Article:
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Photo#21869
Cicada - two different ones - Neoplatypedia constricta

Cicada - two different ones - Neoplatypedia constricta
Cody, Park County, Wyoming, USA
June 21, 2005
Size: 1 inch
NW Wyoming, approximately 6000 feet elevation. These two Cicadas are from two different areas. Both were on Juniper trees. I noticed that one is considerably darker than the other. I could not see any red in the eyes, nor any orange tinge in the wing membrane. Thanks for any help.

Neoplatypedia constricta
This is just an educated guess, based largely on the expanded wing margin (when the insect is turned over, the edges of the wings cover the sides of the abdomen) and on its distribution (presently recorded from AZ, CA, CO, UT; the only other Neoplatypedia is restricted to CA). The song is a steady "zip, zip, zip" continued for a long time.

This genus has fewer apical cells than Okanagana, and they are arranged in a transverse row instead of being stacked obliquely.

Two specimens
If they are two different individuals they are two different specimens and shouldn't be linked as one. You still can link them in your observations by using the tag [thumb:#] if you want to do so.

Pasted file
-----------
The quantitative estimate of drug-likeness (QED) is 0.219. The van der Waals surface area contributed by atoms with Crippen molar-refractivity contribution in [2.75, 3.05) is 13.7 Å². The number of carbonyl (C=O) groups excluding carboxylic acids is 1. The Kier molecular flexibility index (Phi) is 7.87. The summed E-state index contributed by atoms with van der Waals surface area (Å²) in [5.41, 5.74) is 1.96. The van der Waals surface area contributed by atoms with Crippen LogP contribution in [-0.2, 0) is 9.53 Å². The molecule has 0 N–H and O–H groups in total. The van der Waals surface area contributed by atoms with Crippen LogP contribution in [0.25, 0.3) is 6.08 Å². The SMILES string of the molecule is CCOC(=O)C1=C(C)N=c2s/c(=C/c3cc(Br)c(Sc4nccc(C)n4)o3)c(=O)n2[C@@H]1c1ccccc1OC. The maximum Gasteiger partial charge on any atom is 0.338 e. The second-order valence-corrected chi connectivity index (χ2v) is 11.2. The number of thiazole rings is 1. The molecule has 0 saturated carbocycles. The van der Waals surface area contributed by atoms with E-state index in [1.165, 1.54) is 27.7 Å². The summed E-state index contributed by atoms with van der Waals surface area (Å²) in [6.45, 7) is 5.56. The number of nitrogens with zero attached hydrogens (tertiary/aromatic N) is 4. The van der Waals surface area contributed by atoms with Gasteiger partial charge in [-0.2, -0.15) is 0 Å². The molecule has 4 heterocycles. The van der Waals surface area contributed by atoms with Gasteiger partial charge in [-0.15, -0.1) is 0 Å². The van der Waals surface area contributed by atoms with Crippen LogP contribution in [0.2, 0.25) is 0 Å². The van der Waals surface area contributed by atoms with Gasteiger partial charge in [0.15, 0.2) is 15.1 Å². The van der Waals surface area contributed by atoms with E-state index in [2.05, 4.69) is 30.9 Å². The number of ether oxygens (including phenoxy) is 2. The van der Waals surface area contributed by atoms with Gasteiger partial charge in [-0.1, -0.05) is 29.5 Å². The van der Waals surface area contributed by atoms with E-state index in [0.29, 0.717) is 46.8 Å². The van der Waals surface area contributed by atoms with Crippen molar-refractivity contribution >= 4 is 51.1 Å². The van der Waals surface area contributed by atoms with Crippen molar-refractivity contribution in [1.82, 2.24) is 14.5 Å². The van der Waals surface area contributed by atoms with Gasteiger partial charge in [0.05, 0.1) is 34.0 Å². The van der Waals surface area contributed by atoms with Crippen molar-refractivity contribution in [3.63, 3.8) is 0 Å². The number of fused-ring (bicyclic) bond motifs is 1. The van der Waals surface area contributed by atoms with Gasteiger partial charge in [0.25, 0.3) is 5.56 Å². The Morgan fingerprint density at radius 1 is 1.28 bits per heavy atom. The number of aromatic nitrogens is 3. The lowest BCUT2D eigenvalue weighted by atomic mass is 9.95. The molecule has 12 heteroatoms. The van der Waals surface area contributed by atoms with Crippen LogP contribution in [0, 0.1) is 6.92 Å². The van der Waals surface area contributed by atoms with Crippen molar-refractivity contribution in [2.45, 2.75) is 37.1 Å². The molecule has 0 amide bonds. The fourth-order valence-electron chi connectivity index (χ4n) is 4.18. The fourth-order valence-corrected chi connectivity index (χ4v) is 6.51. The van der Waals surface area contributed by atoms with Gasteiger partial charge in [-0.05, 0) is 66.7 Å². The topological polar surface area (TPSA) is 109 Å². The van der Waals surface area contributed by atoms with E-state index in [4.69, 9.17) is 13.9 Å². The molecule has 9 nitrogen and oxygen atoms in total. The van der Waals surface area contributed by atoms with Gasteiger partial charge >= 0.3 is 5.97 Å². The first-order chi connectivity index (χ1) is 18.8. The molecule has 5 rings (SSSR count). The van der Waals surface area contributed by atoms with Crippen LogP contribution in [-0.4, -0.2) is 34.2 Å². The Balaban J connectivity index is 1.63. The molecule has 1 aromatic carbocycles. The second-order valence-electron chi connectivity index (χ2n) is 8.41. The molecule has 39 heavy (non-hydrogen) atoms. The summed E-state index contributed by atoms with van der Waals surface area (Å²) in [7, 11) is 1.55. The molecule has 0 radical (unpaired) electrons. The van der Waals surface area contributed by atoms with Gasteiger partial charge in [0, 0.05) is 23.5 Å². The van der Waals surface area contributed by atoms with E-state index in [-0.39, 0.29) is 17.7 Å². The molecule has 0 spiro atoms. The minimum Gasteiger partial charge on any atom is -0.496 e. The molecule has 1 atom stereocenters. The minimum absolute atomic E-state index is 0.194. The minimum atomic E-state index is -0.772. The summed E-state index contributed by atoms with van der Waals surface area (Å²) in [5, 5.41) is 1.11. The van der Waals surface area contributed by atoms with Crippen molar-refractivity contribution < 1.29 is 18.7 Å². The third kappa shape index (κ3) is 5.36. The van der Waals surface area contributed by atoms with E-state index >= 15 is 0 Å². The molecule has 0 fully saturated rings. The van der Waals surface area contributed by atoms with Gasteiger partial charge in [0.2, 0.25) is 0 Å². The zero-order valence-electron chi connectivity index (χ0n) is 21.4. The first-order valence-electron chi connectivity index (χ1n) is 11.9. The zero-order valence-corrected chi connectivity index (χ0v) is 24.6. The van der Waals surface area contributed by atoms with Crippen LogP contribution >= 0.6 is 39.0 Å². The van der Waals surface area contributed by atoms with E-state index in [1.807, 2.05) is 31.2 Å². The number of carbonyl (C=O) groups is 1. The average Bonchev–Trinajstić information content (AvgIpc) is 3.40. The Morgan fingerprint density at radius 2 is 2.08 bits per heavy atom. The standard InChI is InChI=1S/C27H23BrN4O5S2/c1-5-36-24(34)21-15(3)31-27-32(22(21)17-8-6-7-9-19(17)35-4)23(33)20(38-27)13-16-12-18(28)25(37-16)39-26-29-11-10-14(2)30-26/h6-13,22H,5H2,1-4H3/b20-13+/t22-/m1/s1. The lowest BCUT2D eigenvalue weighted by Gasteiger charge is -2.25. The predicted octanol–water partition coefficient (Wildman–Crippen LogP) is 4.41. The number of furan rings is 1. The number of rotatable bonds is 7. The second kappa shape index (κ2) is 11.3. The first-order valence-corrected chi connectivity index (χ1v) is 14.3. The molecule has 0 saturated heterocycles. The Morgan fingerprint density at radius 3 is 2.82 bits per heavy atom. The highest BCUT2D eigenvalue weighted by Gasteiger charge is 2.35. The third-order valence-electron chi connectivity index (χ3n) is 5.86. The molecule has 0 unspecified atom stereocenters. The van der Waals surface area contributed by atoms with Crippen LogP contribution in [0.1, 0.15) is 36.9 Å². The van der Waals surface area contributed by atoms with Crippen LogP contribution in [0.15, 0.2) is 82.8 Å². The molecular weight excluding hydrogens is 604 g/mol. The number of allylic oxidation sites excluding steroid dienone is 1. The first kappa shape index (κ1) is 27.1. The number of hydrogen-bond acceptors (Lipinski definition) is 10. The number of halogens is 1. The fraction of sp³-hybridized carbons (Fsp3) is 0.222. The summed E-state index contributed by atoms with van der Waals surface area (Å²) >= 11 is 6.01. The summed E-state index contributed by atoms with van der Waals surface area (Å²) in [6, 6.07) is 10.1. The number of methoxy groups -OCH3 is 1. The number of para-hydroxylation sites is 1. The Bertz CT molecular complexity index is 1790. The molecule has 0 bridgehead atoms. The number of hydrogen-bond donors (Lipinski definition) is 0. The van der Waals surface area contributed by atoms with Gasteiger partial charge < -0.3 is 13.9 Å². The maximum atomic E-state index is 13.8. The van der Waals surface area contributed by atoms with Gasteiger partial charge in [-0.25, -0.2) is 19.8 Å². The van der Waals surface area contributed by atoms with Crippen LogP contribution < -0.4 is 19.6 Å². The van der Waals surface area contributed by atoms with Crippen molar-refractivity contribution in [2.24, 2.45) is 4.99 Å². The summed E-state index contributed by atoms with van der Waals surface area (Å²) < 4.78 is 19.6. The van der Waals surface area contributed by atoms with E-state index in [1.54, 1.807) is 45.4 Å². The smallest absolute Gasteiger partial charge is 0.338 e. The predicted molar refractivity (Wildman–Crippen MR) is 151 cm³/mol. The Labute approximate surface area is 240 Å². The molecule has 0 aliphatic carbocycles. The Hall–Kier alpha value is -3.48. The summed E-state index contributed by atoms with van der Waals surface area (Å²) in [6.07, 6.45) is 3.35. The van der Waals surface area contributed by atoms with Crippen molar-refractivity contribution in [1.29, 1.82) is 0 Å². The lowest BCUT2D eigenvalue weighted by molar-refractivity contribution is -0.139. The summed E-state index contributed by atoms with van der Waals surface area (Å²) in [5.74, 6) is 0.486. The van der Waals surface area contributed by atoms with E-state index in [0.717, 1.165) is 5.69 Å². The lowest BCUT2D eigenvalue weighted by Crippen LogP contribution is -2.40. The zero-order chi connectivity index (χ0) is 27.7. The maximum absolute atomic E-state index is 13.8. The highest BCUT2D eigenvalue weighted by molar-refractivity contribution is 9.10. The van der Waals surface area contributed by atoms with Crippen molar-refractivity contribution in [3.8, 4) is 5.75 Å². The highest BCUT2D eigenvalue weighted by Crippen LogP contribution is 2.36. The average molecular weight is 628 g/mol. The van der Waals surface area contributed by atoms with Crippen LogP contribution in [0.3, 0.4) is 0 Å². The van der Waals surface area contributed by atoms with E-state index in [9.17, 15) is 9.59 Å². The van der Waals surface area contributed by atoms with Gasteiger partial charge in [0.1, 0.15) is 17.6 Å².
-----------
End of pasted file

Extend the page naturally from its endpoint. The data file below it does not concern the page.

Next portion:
Thank you
Thanks for the info. That makes sense, and I will remember.

Looks like Okanagana genus
Taking an educated guess I'd say these are of the Okanagana genus. Possibly rimosa or canadensis. A dorsal shot would've been nice for a positive ID to see color patterns on the mesonotum. check here to see if this is it.

I'm desperate to find these guys here in Massachusetts. I know they're here but so far they have eluded me.

 
dorsal view
Here is the dorsal shot. We seem to have extras here, if you want me to ship you some. (joke)

 
I disagree.
This shot looks like a species of Platypedia to me. Note how bowed the front edge of the front wing is. That is pretty diagnostic.

 
OK, I take it back
Now that there is a dorsal view, I agree that it's a Platypedia. The yellow line in the center of the pronotum as well as the yellow pronotal collar is a dead giveaway. Sometimes having a bowed forward edge to the forewing isn't a good key. As this picture here and then this one herecan attest. These specimens are Magicicada septendecim but look at the extreme bow to the front forewing in the first image.

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